|Img Source: Edinburgh Fringe Website|
One woman. And a toilet. ‘It may appear that I am staring into toilet water. And I am staring into toilet water. But what I am seeing is not toilet water. What I am seeing is an ocean…’
Eau de Toilette is a charming solo show about "a melancholy toilet attendant trapped in the lavatorie of commission-based despair." The show, which comes in at slightly under a half hour, weaves together monologues, dance, projections and Disney princess songs to create a bizarre dreamworld of a toilet.
The character was an immigrant of unspecified origin who had dreamed of toilets as a little girl and come to this country in search of one. Five years later still in the toilet, where the lights don't work and the plumbing backs up, she finds that the dream wasn't quite all it was cracked up to be. "You can choose to smell the perfume or you can choose to smell the shit." With her table of lollypops and perfumes she playes off all the classic phrases of the infamous (usually male) nightclub toilet attendants: "No armanni, no punani," "No spray, no lay," and so on and so forth (there's a comprehensive list here.)
The huge toilet seat on the wall behind her opened to reveal a projection screen that showed not just the occasionally unsavory contents of the toilet but hopes and dreams of places far away... to which she literally flushed herself at the end while singing "part of your world" from the little mermaid, having just emerged from a most ingenious mermaid tail of paper towels.
After the show I got to chat briefly with Emily Bee, the writer and performer. She told me that it started when she was writing in a kebab shop and got obsessed with the toilets. She also said me that she often gets cast as an immigrant, so she wanted to reclaim that role and make it her own... a bit Borat, but less slapstick.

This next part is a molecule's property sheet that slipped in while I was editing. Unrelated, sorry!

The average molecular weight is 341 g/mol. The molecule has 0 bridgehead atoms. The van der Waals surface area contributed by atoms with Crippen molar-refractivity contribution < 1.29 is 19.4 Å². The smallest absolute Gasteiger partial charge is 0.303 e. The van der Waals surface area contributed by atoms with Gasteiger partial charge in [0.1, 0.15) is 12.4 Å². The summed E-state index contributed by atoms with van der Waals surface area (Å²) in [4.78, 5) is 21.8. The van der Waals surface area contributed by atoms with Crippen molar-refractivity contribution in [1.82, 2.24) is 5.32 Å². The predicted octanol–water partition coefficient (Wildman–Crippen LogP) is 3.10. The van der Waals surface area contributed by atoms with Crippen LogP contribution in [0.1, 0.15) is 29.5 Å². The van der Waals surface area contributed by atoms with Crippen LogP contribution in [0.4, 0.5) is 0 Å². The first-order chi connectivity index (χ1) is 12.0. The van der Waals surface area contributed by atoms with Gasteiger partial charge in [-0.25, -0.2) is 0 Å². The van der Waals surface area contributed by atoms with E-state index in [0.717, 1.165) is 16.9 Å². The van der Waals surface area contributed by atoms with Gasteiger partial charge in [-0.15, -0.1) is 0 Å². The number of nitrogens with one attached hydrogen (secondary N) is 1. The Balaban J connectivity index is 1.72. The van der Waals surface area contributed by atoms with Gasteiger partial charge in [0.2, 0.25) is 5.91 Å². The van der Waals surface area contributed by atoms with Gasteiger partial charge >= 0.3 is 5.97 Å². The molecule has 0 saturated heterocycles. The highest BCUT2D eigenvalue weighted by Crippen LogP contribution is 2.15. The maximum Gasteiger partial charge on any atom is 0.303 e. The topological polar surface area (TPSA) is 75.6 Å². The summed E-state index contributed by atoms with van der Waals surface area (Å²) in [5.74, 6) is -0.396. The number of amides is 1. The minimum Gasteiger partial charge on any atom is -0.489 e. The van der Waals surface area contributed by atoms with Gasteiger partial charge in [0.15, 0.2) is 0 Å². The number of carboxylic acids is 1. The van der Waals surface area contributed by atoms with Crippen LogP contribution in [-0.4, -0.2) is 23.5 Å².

The piece is quite fun as the surreal experience it currently is, but there would be a lot of potential for this piece to develop into something quite political. When she talked early in the piece about growing up dreaming about the toilet I was half expecting it to delve deeper into global sanitation... the country-less immigrant could easily be one of the 2.5 billion still waiting for access to proper sanitation, going out to do her business in the fields at 3am so as not to be seen. There are copious opportunities to look at the taken-for-granted status of the toilet and how its users consequently treat it.
At one point the character wistfully speaks of having been engaged to be married, which made me think of India's No Loo, No I Do campaign... perhaps she chose a toilet (and no husband) over a husband with no toilet? Come to think of it, "No Loo, no I do" almost sounds like one of those nightclub toilet attendant phrases.
It's playing for one more day at the fringe... but would be well deserving of a revival for World Toilet Day in November!
|Image source: Twitter @IAmEmilyBee|
Thistle King James (Venue 438)
15:00 through 29 August